While neither event was a total failure, both had their difficulties. Obviously, the scale of those difficulties was like comparing apples and pumpkins, but neither race lived up to the hype or the hope that had been built up in anticipation of the biggest events of the season at the respective venues. While NHRA's national event at Seattle will be back next year and on into the foreseeable future, the AHRA reign at the Eagle Motorplex (Ashcroft) may be as short-lived as a Balkan dictatorship.

The Sportsman Nationals was financed by the Canadian director of Ahra, Brad Janishewski, who also threw in the services of his Jet Funny Car for free in an attempt to draw an audience. HIs losses on the race, which drew a total of 60 race cars - yes, you read that correctly - SIXTY race cars (which included nearly 20 Junior Dragsters - now start doing the math...), totalled well into five figures. With the AHRA schedule, such as it is, showing a Reunion Tour (aka: national event) race at Ashcroft in just three weeks, the odds of that happening aren't a lot better than winning the lottery.... without buying a ticket.

I'm not knocking the sincerity of the people who put on the race at Ashcroft, the hard working track crew, the racers who showed up and put on the best show possible, and the fans who ventured out on a very hot weekend to see the race. They all deserve credit, lots of it, but is there really a market for what the AHRA is attempting to promote? Especially when their far too ambitious smorgasbord of classes could give the impression that they're a much larger and more viable sanctioning body than they really are.

In fact, I'll be surprised if the AHRA is still in existence by the end of the season, unless they literally blow it all up, and start over from ground zero, with new management, a new philosophy and an attitude to make things work properly on a small scale before they ever attempt to jump up and run with the big (or even medium-sized) dogs. A quick check on their website a few seconds ago reveals that there haven't been any updates to it since a posting on June 23rd. Close to a month with nothing to report and still bannering the "Desert Thunder" event from May as having "photos and results coming soon". One more telling sign is that their forums, such as they were, are now in "maintenance mode". Can you say AHRA is DOA?

Turning our viewpoint southwards in the direction of venerable Pacific Raceways (a track that's nearly as old and beat down as I am), my weekend at the Northwest Nationals saw far more lowlights than highlights. There have been some solid improvements to the facility since my last trip there in 2005, such as a big new grandstand at the starting line and a completely revamped Pro pit area. But the list of non-improvements is at least as long as the dragstrip itself.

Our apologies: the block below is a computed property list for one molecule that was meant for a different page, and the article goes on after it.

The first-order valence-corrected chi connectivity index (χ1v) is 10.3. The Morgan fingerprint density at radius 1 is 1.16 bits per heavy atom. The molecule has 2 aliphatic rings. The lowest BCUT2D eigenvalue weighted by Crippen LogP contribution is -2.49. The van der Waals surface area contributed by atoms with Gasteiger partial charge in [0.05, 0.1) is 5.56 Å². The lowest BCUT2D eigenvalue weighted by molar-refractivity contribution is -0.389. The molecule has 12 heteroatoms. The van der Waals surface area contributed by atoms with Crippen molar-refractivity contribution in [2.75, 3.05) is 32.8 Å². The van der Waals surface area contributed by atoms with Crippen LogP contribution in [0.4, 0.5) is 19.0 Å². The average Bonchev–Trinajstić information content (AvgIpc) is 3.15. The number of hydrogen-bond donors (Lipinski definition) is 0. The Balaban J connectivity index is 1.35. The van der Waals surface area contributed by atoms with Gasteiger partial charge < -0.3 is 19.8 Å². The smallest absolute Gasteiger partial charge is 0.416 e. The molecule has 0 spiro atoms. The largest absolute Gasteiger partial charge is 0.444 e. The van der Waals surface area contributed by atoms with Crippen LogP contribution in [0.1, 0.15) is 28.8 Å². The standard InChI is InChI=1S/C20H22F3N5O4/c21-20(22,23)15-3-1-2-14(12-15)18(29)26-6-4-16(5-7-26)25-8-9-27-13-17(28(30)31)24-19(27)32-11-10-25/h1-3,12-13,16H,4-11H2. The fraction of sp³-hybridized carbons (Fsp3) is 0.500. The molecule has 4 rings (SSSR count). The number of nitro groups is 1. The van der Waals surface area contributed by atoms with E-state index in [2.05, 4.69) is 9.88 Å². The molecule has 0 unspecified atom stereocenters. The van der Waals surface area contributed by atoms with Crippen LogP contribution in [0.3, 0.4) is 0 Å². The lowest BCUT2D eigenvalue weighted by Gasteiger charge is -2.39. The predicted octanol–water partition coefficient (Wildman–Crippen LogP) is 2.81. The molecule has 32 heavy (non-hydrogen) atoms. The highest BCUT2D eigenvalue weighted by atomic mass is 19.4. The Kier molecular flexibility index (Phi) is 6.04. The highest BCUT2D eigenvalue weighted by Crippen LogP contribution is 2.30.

Putting the physical plant complaints on hold for a minute, I'd like to examine the overall show presented by the NHRA. With not enough cars to fill the top five categories, yielding only two non-qualifiers of the 74 races entered, the qualifying show was virtually non-existent. Couple that with bad air (too hot and humid) for the first two days, a mediocre track, with one lane obviously better than the other, and a general lack of spectators on Friday and Sunday, with Saturday only being average at best. Top the whole mess off with the death of racer Mark Niver and you've got a real downer of race. Not (Bill) Doner, downer.

While the NHRA party line extolled the virtues of racing in the fresh, clean air of the Pacific Northwest and welcoming the fans from both sides of the border (didn't see very many Canadian license plates in the parking lot), the reality behind the glossy press releases was far different. Following on a stretch of races where empty seats in the grandstands were very noticeable at Norwalk, Bristol and Chicago, it's becoming obvious to everyone that there are some serious challenges facing professional (ie, NHRA) drag racing. Bad weather, bad economy, small crowds, fewer racers, etc, etc.

We'll close this section for now and revisit the issue after we've studied the situation a little closer and can form some indpendent opinions based on the year to date results for the national event circuit. Then we'll move on and take a look at the first half of the newest incarnation of the IHRA: the NitroJam era under the direction of Feld Entertainment, leaders in the production of Rodeo, Monster Truck and Circus events. Until later today, that's all for now. Before we go though, we've just got to share this handout found we picked up at Seattle, given out by a nameless racer - oh, his name is at the top, in big, bold letters - and ask if you can spot the most obvious flaw I've ever seen in promotional work since the invention of photoshop. Click on the thumbnail, if you dare, to see the image in all its "glory".

Terry Haddock handout